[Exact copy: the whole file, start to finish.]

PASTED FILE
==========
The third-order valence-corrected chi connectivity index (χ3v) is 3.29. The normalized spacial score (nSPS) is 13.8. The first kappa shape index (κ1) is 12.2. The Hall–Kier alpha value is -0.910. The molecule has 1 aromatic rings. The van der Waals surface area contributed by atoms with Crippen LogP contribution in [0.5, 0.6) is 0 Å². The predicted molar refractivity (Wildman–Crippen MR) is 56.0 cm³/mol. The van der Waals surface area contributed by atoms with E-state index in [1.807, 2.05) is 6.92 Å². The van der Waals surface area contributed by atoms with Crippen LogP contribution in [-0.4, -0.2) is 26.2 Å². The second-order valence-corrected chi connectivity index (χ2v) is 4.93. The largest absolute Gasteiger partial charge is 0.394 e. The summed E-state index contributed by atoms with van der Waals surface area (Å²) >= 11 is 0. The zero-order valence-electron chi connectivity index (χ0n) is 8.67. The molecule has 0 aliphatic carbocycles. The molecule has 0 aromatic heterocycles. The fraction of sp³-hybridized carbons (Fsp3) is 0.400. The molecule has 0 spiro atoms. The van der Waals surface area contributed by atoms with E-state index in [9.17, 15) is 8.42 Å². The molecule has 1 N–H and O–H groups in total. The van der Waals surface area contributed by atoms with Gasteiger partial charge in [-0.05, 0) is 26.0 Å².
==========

The third-order valence-corrected chi connectivity index (χ3v) is 3.29. The normalized spacial score (nSPS) is 13.8. The first kappa shape index (κ1) is 12.2. The Hall–Kier alpha value is -0.910. The molecule has 1 aromatic rings. The van der Waals surface area contributed by atoms with Crippen LogP contribution in [0.5, 0.6) is 0 Å². The predicted molar refractivity (Wildman–Crippen MR) is 56.0 cm³/mol. The van der Waals surface area contributed by atoms with E-state index in [1.807, 2.05) is 6.92 Å². The van der Waals surface area contributed by atoms with Crippen LogP contribution in [-0.4, -0.2) is 26.2 Å². The second-order valence-corrected chi connectivity index (χ2v) is 4.93. The largest absolute Gasteiger partial charge is 0.394 e. The summed E-state index contributed by atoms with van der Waals surface area (Å²) >= 11 is 0. The zero-order valence-electron chi connectivity index (χ0n) is 8.67. The molecule has 0 aliphatic carbocycles. The molecule has 0 aromatic heterocycles. The fraction of sp³-hybridized carbons (Fsp3) is 0.400. The molecule has 0 spiro atoms. The van der Waals surface area contributed by atoms with E-state index in [9.17, 15) is 8.42 Å². The molecule has 1 N–H and O–H groups in total. The van der Waals surface area contributed by atoms with Gasteiger partial charge in [-0.05, 0) is 26.0 Å².